I once did a corporate gig with the legendary Mel TormÃ© in Bermuda in the 80s. I think it was a conference for Borg-Warner. I was the day talent and Mel was the evening talent. We travelled to and from New York together and he was a most interesting and intelligent companion ‘on the road’. He was, of course, one of the greatest ever jazz singers famous for his mellifluous voice. His nickname was Velvet Fog. New York Times music critic Will Friedwald once said, “TormÃ© works with the most beautiful voice a man is allowed to have, and he combines it with a flawless sense of pitch.”
Friedwald also wrote the following about another legendary jazz singer, Ella Fitzgerald:
Unlike any other singer you could name, Fitzgerald has the most amazing asset in the very sound of her voice: it’s easily one of the most beautiful and sonically perfect sounds known to man. Even if she couldn’t do anything with it, the instrument that Fitzgerald starts with is dulcet and pure and breathtakingly beautiful. As Henry Pleasants has observed, she has a wider range than most opera singers, and many of the latter, including Dietrich Fischer-Dieskau, are among her biggest fans. And the intonation that goes with the voice is, to put it conservatively, God-like. Fitzgerald simply exists in tune, and she hits every note that there is without the slightest trace of effort. Other singers tend to sound like they’re trying to reach up to a note – Fitzgerald always sounds like she’s already there. If anything, she’s descending from her heavenly perch and swooping down to whatever pitch she wants.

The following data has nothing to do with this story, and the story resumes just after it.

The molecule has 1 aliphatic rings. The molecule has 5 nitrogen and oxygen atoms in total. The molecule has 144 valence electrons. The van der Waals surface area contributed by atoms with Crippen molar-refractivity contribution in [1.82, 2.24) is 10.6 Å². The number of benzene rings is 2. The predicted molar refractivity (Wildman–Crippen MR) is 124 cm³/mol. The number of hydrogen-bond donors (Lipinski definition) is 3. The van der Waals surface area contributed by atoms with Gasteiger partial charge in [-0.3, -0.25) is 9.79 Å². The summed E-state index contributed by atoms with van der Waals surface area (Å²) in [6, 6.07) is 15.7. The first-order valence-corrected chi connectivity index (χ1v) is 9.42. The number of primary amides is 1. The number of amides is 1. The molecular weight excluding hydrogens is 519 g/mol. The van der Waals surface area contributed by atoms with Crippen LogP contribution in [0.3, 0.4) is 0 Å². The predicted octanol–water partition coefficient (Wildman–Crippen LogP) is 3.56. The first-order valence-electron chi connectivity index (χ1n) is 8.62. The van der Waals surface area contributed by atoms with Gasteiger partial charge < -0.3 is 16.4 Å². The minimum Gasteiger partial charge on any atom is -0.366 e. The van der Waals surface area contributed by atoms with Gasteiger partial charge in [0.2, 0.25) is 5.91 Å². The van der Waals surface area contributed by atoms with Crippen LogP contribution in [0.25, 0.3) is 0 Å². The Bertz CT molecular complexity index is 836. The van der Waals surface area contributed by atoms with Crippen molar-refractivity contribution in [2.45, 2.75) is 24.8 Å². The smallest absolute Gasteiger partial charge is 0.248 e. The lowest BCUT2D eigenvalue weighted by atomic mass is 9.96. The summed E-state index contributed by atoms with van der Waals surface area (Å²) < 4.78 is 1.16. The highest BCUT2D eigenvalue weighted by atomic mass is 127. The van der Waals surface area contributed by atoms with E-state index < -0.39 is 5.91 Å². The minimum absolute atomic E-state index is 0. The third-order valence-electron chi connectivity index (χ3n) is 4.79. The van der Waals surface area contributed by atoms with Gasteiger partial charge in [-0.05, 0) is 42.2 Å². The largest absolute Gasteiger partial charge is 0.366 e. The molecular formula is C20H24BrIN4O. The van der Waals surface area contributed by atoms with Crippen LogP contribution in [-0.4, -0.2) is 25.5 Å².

I’m blogging this because I stumbled across this video of them both scat-singing at the 1976 Grammy Awards. Wow!!